Thursday, November 8, 2012

The English Bedgown

The English bedgown is the perfect article of 18th century clothing for the beginning reenactor and an essential component in the wardrobe of the more experienced.  The bedgown can be simple and humble, made out of practical linsey woolsey or quilted of white silk for the elite.  Worn for lying in, warmth, work or running away this loosely fitting garment has limited survivability for study.  One can speculate that they do not survive because they were well worn and not beautiful (always a killer), and often constructed of fabrics with an aftermarket value such as linen.

First some questions. What is a bedgown? How is the English bedgown different from the French version and why do we care?  What are the fabrics we should use?  How should a bedgown be worn?

Not to open the can of worms of semantics and the controversy of the short gown vs bedgown, one can safely say the bedgown is an upper body garment that is not tight to the torso. (How is that for a conservative statement!)  It has sleeves, and is front opening.  It can be long, so one can then assume it can be short.

"a long callicoe bedgown"
Pennsylvania Gazette, October 30, 1766

"a short Stuff bedgown, of a purple cast"
Pennsylvania Gazette, January 22, 1745

The four English bedgowns that I have examined in person vary in length from garment to garment, so we should make few definite judgments based on this small sample but there were differences. The range of length of those particular garments varied from 27 1/2 inches to 34 inches.   A swing of 7 inches.  Is that enough to differentiate between a long and a short version of a bedgown?  I don't know, but my guesstimation is no.  The length difference would need to be very visible in order to merit a notation in an advertisement.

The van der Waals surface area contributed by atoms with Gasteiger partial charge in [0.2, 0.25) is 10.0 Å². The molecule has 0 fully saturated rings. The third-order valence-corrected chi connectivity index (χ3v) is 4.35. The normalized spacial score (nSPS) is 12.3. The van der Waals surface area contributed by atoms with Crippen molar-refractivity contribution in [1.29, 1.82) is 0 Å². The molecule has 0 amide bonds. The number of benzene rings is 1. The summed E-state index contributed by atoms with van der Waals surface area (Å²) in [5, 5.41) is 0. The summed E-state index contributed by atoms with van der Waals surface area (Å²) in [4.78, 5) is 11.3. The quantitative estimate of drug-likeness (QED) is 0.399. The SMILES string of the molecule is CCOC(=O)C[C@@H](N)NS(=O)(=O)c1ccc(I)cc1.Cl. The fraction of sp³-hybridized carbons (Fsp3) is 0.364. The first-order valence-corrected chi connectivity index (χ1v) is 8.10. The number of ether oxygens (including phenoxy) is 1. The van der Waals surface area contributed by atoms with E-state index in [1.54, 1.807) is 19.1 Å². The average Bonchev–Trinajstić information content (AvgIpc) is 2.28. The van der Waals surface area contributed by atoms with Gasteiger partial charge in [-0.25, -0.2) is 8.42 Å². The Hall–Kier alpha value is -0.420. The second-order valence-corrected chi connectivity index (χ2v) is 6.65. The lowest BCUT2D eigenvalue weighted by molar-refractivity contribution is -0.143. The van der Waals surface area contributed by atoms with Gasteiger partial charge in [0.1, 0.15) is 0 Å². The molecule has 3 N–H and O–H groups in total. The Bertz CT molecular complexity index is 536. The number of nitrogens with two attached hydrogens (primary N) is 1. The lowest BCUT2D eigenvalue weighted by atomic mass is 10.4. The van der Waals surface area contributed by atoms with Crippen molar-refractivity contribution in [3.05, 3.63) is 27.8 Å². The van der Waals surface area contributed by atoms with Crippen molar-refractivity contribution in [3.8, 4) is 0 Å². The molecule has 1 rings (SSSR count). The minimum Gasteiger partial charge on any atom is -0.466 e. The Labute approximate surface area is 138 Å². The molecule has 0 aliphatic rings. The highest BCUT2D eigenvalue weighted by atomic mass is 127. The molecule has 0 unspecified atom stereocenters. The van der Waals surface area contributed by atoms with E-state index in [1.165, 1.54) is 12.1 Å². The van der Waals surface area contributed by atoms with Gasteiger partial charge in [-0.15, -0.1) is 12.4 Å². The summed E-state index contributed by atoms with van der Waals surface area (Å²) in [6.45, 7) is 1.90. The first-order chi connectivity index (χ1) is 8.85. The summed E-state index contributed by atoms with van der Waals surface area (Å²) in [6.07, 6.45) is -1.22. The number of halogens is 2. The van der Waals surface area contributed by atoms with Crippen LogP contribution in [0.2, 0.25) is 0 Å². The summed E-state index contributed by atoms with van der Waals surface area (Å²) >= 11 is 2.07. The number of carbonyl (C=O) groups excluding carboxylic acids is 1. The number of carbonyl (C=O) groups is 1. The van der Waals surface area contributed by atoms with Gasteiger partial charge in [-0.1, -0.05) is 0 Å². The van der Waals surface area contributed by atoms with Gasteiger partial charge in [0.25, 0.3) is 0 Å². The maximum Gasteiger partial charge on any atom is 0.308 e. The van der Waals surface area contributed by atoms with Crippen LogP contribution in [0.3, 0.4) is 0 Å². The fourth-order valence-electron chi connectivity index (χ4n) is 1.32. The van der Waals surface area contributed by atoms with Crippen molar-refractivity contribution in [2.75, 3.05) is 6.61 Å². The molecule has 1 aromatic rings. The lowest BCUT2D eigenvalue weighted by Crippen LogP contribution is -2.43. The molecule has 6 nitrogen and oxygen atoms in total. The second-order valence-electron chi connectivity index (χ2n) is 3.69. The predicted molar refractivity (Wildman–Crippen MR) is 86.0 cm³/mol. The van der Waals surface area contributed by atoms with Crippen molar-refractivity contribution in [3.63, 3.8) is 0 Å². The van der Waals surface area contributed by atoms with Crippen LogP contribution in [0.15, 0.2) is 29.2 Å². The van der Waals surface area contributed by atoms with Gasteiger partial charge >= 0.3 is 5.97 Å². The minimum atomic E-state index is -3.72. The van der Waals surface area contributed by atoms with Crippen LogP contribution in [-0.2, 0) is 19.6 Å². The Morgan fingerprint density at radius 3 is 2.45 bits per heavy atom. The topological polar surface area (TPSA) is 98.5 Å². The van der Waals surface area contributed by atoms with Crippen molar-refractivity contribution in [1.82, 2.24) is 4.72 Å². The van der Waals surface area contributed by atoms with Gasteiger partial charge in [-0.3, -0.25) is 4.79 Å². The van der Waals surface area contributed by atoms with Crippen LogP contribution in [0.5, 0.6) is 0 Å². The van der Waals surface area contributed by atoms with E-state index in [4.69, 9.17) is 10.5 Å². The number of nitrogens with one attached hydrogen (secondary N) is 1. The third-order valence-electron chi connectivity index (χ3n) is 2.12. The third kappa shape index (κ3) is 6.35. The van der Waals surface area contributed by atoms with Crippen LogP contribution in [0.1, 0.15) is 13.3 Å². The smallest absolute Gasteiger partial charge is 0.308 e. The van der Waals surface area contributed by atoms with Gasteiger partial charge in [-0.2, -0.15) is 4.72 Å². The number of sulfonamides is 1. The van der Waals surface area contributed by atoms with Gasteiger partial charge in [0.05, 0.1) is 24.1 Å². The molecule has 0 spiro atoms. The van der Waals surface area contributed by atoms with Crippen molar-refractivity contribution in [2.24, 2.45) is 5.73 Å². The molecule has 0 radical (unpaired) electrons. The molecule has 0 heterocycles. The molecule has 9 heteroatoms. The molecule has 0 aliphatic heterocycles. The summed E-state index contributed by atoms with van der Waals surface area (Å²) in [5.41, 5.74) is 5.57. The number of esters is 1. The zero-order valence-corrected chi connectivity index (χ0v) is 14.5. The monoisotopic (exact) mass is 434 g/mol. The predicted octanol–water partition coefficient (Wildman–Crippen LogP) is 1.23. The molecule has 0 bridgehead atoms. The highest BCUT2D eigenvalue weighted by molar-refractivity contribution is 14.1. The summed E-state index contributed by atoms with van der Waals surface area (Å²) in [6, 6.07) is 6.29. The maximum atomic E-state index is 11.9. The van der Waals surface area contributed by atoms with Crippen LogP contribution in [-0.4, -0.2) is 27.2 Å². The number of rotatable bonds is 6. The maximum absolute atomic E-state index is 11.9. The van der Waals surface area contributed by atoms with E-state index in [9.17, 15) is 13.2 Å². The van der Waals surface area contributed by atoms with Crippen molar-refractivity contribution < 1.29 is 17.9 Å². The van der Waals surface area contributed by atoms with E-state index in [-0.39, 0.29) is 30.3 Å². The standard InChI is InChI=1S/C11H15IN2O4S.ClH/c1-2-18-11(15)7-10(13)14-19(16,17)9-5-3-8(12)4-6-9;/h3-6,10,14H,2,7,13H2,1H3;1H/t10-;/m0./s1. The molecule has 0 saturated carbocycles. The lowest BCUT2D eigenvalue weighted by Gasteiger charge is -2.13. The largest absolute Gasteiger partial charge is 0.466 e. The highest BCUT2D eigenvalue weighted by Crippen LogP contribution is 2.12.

The bedgown that is the inspiration for many reproductions today is based on the diagramed version in M. Garsault's, L' art du tailleur.  The French version is boxy when laid out, with a center back pleat and side pleats.   The top of the body and sleeves are in the shape of a T.

You can see the fullness over the hips (Fig 12) and the pleat at center back (Fig 8).   This diagram has been the blueprint for most 18th century bedgowns in the re-enacting community because Kathleen Kannik has meticulously interpreted M. Garsault's diagram and published a pattern.

Kannik's Korner

A good pattern (the collar is tricky), it makes up into a nice bedgown. But keep in mind it is French.  In New England shouldn't our bedgowns follow the English style?  So what does the English version look like?

Next post!

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